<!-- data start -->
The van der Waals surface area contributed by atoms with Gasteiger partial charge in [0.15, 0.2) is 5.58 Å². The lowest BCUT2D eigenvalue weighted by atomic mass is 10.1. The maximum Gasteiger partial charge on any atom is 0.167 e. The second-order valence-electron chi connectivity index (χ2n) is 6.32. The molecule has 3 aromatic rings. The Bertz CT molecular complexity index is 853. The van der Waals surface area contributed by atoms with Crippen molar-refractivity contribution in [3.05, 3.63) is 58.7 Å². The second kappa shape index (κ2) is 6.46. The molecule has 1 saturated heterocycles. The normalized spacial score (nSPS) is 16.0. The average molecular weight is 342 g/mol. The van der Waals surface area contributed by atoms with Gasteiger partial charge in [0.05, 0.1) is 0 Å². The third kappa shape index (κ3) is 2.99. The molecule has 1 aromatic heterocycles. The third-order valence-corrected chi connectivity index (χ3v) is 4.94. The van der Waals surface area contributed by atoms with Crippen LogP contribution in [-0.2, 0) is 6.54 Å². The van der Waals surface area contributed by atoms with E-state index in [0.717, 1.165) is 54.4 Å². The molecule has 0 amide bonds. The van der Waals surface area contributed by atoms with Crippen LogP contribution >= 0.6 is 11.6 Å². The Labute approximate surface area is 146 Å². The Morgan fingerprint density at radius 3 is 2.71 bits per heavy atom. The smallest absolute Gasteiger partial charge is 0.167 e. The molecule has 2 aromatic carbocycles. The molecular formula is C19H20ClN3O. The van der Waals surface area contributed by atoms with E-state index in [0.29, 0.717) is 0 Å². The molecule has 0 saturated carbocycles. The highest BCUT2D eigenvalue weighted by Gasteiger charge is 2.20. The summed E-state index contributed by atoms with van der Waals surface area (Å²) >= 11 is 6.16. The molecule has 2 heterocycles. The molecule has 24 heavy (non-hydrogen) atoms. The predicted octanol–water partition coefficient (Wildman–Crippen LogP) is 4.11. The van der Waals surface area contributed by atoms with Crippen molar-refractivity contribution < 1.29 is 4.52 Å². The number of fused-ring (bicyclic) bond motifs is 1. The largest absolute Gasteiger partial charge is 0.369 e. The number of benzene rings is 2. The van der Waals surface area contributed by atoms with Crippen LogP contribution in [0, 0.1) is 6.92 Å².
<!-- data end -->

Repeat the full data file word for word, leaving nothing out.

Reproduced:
The van der Waals surface area contributed by atoms with Gasteiger partial charge in [0.15, 0.2) is 5.58 Å². The lowest BCUT2D eigenvalue weighted by atomic mass is 10.1. The maximum Gasteiger partial charge on any atom is 0.167 e. The second-order valence-electron chi connectivity index (χ2n) is 6.32. The molecule has 3 aromatic rings. The Bertz CT molecular complexity index is 853. The van der Waals surface area contributed by atoms with Crippen molar-refractivity contribution in [3.05, 3.63) is 58.7 Å². The second kappa shape index (κ2) is 6.46. The molecule has 1 saturated heterocycles. The normalized spacial score (nSPS) is 16.0. The average molecular weight is 342 g/mol. The van der Waals surface area contributed by atoms with Gasteiger partial charge in [0.05, 0.1) is 0 Å². The third kappa shape index (κ3) is 2.99. The molecule has 1 aromatic heterocycles. The third-order valence-corrected chi connectivity index (χ3v) is 4.94. The van der Waals surface area contributed by atoms with Crippen LogP contribution in [-0.2, 0) is 6.54 Å². The van der Waals surface area contributed by atoms with E-state index in [0.717, 1.165) is 54.4 Å². The molecule has 0 amide bonds. The van der Waals surface area contributed by atoms with Crippen LogP contribution >= 0.6 is 11.6 Å². The Labute approximate surface area is 146 Å². The Morgan fingerprint density at radius 3 is 2.71 bits per heavy atom. The smallest absolute Gasteiger partial charge is 0.167 e. The molecule has 2 aromatic carbocycles. The molecular formula is C19H20ClN3O. The van der Waals surface area contributed by atoms with E-state index in [0.29, 0.717) is 0 Å². The molecule has 0 saturated carbocycles. The highest BCUT2D eigenvalue weighted by Gasteiger charge is 2.20. The summed E-state index contributed by atoms with van der Waals surface area (Å²) >= 11 is 6.16. The molecule has 2 heterocycles. The molecule has 24 heavy (non-hydrogen) atoms. The predicted octanol–water partition coefficient (Wildman–Crippen LogP) is 4.11. The van der Waals surface area contributed by atoms with Crippen molar-refractivity contribution < 1.29 is 4.52 Å². The number of fused-ring (bicyclic) bond motifs is 1. The largest absolute Gasteiger partial charge is 0.369 e. The number of benzene rings is 2. The van der Waals surface area contributed by atoms with Crippen LogP contribution in [0, 0.1) is 6.92 Å².